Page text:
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What is Your Blood Type?
There are three different blood types that people may classify horses. These are hot, cold and warm blooded. Now you know that horses are all mammals so they are a warm blooded organism that makes them quite different from turtles and snakes. We are mammals also, we have the same internal body temperature whether it is cold or hot outside. When a person says that a certain horse is hot blooded he/she is referring to a particular body type and temperament. A horse that is classified as hot-blooded has the body type of an Arabian or Aklal-Teke, thin skin and fine hair coat. Fine boned and fast sometimes with a feisty temperament, this horse type came from the desert.
The cold-blooded type of horse came from Northern Europe; these typically look like heavy draft horses such as the Shire and the Suffolk Punch. They are heavy boned and thick coated to withstand harsh winters. The cold-blooded type of horse does work around the farm.
Now you may have already guessed- the warm blooded horse is a mixture of the two, with ancestors coming from both the hot and cold blooded types of horses. A Dutch Warmblood and a Trakehner are examples of this type of horse. So next time you look at a horse try to put him or her into one of these categories. Look at the body type and decide if it is a hot, cold or warm-blooded horse breed.
Horse Jeopardy Category
Welara ponies are a relatively new American breed originating in Southern California in 1981. They are a combination of the Welsh Cob from a stud farm in Northern Wales and Arabian mares. Lady Wentworth was the first person to breed them. The Welara is a sturdy pony, highly attractive, and excellent mover, who does well as a child’s horse. They are between 11.2 and 14.2 hands high and come in all coat colors. Welara’s have tough strong legs with hard hooves. They have a calm temperament, but are willing to be lively and energetic. They should have a fine attractive head set with a short back and strong hindquarters. This breed combines the well know strengths of Arabians and Welsh ponies.
Sometimes when you are cold it is nice to throw an extra blanket on the bed. Some horses need an extra layer in the winter. A winter blanket can offer protection from freezing rain and frigid temperatures. When buying a winter blanket for a horse do your homework and research the right style and fit for your horse. Manufactures of these products can offer tips and measuring for the correct fit. Once you have found the right blanket for your horse and budget, make sure you are checking underneath the blanket for signs of weight loss or skin problems. A heavy warm blanket can hold the heat and moisture in keeping your horse warm but also creates an environment for bacteria to grow. A skin problem such as rain rot can be a problem. Stay warm this winter!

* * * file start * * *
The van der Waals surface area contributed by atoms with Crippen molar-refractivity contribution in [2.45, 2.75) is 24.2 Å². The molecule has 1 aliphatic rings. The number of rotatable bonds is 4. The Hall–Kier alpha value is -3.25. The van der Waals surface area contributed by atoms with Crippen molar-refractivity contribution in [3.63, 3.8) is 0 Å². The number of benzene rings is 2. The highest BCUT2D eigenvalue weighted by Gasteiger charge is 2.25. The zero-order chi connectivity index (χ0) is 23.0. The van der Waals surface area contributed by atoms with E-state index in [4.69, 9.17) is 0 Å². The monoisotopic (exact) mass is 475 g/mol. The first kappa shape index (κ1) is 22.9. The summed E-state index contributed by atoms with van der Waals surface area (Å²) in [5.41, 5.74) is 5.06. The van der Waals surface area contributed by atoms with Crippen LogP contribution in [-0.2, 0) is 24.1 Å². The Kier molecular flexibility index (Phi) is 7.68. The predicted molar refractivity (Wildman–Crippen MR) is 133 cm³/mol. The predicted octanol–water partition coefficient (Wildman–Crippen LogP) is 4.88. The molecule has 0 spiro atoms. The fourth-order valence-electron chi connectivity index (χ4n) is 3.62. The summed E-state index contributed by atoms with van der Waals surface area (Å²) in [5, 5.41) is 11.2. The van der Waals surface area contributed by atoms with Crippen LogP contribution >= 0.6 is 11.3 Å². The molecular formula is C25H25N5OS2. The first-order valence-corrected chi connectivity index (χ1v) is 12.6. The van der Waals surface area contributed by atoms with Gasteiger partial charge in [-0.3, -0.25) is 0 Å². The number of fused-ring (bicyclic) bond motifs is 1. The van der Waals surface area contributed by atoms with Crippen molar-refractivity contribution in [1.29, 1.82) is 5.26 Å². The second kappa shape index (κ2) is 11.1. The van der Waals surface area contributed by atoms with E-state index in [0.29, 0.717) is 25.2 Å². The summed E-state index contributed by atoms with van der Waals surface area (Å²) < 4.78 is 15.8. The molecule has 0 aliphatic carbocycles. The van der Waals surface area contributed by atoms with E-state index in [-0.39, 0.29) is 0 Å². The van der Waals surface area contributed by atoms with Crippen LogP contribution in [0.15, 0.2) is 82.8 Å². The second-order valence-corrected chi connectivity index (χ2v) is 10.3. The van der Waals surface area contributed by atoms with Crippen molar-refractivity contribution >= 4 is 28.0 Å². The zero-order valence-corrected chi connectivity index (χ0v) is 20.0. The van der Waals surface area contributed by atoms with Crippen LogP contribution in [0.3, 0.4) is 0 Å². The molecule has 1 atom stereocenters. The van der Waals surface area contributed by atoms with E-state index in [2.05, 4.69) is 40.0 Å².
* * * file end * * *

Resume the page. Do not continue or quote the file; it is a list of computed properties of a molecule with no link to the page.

• Divide 30 by 2 and you will see that
you will make 15 trips across the barn.
• There are 365 days in a year. There are 8 carrots in a bag.
If you divide 365 by 8 your will get 45 with a remainder of 5.
45 times 8 will give you 360 so you will need to buy one more bag for a total of
46 which will give you three carrots extra for you to munch on with your horse.
A. Some poor horse is walking around in his socks.
A. When it's neck and neck.
A. One goes quick and the other goes quack!
A. A little hoarse
A. Stable tennis.
A: Cough stirrup.
A. Because they're too heavy to carry!
A. "I've fallen and I can't giddyup!"
A. A neigh-bour.
A. The horsepital.
A. Because it had bad stable manners.
In Murfreesboro, Tennessee near Nashville at
Middle Tennessee State University for
ONLY $45 a day for the student rate!
Visit www.CHAinstructors.com/conference to find out more!
Also you can find out if there is a CHA Regional Conference coming up in your area soon
by visiting our website, www.CHA-ahse.org to find out more!
Copyright Certified Horsemanship Association, 2007 -
. All rights reserved.
Reproduction of any material from this issue expressly forbidden without written permission of the publisher/editor:
Certified Horsemanship Association, 1795 Alysheba Way, Suite 7102 | Lexington, KY 40509 | 859-259-3399 | www.CHA-ahse.org
TeamCHA is published four times a year by the Certified Horsemanship Association, Lexington, KY (1 printed and 3 electronic issues). TeamCHA accepts submissions of manuscripts, photographs and drawings or an exclusive basis. However, the publisher assumes no responsibility for unsolicited material. Submission does not guarantee publication. Materials cannot be returned unless accompanied by a SASE. Products and advertising included in TeamCHA do not constitute endorsement by CHA, its board of directors, the newsletter or its staff or specific products or information provided by the manufacturers.
CHA MISSION: The purpose of CHA is to promote excellence in safety and education throughout the horse industry. CHA serves leaders, instructors and riding program directors for youth associations, clubs, riding stables, camps, colleges and recreational programs with instructor and trail guide certification. CHA also publishes industry standards for group riding programs, accredits riding program facilities and provides the most comprehensive variety of program resources for instructional and recreational riding programs.